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EFFECTS OF LAND USE AND SEASON ON MICROORGANISM CONCENTRATIONS IN URBAN STORMWATER RUNOFF

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Abstract:

This study investigated differences in pathogen and indicator organism concentrations in stormwater runoff between different urban land uses and seasons. Stormwater samples collected from storm sewers draining small municipal separate storm sewer systems shown to be free of cross connections within an urban watershed dominated by a single land use were analyzed for pathogens (Pseudomonas aeruginosa and Staphylococcus aureus) and indicator organisms (total coliform, fecal coliform, fecal streptococcus, enterococcus, and E. coli). The samples were collected from three land-use designations (high-density residential, low-density residential, and unlandscaped commercial) in all four seasons. Flow-weighted samples were collected using automatic samplers connected to flow meters. Rain gauges in the drainage basin recorded the event while the flow meter recorded flow velocity, water level, pH, dissolved oxygen, conductivity, and temperature of the runoff. Organism concentrations from high-density residential areas were higher than those associated with low-density residential and landscaped commercial areas. Concentrations of organisms were significantly affected by the season during which the samples were collected. The lowest concentrations were observed during winter.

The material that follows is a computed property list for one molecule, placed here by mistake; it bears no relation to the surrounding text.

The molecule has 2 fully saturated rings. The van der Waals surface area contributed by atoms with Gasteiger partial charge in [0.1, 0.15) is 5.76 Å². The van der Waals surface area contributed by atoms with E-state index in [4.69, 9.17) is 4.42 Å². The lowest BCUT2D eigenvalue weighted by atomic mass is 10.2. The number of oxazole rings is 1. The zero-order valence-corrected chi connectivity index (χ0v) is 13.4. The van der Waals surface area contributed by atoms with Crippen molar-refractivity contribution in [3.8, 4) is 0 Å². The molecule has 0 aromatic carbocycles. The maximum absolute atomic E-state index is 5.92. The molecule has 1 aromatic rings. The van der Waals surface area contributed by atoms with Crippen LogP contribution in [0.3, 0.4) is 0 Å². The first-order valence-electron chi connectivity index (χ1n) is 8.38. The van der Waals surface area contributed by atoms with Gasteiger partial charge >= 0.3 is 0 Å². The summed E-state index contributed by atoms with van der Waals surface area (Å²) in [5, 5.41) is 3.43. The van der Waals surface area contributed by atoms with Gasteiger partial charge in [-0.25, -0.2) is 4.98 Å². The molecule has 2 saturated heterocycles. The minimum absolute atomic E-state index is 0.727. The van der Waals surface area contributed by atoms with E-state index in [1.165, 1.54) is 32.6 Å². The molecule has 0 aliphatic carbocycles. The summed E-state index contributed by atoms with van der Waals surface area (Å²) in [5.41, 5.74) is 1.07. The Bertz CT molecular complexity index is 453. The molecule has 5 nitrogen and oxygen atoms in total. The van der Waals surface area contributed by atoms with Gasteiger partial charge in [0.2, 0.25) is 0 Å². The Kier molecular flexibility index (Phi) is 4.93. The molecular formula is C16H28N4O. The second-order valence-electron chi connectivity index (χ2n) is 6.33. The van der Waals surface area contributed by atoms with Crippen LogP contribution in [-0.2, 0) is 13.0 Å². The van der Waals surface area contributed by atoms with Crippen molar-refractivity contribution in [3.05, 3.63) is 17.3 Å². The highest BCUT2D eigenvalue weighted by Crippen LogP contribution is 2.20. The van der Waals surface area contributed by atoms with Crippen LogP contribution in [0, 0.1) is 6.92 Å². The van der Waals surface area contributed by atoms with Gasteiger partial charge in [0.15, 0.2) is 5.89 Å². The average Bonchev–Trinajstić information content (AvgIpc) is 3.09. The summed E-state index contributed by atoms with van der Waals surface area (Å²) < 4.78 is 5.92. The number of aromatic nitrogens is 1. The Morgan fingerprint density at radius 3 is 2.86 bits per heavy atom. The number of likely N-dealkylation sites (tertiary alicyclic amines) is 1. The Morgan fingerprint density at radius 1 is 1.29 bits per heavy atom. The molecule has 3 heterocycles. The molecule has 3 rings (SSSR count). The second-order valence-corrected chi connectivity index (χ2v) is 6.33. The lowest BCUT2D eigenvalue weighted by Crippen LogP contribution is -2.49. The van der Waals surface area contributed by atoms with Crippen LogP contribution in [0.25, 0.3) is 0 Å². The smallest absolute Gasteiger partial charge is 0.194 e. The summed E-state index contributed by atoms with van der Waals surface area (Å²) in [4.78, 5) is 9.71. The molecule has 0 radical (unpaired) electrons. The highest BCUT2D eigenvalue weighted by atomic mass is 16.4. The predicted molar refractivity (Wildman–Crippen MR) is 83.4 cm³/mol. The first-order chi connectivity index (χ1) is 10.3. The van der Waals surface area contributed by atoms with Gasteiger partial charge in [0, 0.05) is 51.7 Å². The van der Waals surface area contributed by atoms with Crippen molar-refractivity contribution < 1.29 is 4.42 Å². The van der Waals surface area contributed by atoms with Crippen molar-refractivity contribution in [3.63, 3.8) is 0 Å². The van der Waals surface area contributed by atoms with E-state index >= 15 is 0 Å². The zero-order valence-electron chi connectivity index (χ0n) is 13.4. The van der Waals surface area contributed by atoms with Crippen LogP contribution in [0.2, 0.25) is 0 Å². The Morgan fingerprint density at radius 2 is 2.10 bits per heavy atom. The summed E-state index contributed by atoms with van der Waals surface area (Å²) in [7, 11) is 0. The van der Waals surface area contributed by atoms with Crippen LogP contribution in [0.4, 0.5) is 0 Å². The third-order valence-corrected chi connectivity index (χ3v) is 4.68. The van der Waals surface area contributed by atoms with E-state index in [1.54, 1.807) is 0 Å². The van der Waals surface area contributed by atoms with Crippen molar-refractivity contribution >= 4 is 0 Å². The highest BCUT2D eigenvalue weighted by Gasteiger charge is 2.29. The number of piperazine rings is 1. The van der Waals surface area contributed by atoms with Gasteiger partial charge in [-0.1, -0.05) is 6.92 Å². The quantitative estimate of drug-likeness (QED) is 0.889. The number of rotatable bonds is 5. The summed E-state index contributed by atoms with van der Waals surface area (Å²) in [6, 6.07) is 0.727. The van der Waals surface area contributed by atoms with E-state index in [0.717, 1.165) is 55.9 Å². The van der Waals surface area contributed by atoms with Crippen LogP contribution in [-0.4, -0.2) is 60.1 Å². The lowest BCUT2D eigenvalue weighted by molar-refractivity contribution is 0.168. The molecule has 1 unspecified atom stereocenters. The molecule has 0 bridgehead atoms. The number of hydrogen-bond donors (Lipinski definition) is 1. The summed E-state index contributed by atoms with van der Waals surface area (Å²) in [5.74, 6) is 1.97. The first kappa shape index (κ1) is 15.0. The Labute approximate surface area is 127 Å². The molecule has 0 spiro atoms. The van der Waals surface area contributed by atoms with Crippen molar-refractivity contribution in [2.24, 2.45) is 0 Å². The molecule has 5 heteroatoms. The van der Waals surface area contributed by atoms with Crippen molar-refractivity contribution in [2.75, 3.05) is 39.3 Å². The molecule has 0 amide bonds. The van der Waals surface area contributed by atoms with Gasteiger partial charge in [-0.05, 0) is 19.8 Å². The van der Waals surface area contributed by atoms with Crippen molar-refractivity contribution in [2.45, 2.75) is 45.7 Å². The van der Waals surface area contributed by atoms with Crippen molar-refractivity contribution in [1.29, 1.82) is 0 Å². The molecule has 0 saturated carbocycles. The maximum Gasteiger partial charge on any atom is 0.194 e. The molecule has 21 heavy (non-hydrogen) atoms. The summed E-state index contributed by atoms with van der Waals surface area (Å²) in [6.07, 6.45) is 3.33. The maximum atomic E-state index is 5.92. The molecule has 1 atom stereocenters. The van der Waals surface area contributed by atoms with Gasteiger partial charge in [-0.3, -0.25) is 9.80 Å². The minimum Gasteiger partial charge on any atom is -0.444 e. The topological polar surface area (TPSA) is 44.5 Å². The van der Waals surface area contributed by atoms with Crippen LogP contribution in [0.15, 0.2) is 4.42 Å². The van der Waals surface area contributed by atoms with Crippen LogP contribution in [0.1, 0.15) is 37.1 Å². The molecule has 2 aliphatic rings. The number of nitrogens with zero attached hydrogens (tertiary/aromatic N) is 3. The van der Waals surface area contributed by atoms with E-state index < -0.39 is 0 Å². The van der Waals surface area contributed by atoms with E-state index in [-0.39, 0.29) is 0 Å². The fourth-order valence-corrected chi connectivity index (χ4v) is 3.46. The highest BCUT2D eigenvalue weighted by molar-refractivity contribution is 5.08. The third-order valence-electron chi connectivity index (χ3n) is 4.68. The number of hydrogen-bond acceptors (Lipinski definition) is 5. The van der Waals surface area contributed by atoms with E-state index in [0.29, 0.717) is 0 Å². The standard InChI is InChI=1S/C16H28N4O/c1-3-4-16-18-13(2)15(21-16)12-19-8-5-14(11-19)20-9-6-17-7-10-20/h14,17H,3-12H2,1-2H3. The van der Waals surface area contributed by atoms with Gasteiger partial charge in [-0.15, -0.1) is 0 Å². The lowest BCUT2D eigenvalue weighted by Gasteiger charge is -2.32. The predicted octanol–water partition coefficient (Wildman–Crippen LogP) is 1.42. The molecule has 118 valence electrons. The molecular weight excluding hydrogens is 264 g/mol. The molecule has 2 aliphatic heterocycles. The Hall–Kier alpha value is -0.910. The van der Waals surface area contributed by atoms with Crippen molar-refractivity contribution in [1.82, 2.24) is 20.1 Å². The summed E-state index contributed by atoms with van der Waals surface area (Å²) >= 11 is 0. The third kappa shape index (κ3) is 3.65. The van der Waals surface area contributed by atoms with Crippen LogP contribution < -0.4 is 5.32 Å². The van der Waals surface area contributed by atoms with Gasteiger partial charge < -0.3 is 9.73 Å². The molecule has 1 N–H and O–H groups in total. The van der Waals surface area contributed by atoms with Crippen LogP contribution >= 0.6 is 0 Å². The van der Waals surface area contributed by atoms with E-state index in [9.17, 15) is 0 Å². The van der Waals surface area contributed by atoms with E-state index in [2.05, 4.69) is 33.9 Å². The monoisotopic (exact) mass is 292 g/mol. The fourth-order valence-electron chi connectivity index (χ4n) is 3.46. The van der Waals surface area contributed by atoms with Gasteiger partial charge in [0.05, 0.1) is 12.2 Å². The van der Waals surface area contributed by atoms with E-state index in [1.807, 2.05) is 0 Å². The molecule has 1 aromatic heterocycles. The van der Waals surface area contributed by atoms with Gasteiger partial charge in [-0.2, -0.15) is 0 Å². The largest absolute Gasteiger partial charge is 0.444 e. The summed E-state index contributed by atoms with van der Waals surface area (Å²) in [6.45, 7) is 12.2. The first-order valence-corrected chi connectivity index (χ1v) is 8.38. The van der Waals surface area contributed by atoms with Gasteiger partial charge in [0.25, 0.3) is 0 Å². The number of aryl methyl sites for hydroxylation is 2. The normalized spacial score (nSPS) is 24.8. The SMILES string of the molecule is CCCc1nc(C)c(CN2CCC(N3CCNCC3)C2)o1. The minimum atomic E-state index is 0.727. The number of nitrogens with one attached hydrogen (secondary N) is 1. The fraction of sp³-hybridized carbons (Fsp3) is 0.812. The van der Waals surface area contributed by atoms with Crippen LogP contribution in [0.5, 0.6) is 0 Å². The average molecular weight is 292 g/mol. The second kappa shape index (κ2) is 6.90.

The results will help watershed managers target BMPs or treatments to land uses having higher runoff loads having greater impact on lowering the total load to a receiving water.

Document Type: Research Article

DOI: http://dx.doi.org/10.2175/193864703784828516

Publication date: January 1, 2003

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  • Proceedings of the Water Environment Federation is an archive of papers published in the proceedings of the annual Water Environment Federation® Technical Exhibition and Conference (WEFTEC® ) and specialty conferences held since the year 2000. These proceedings are not peer reviewed.

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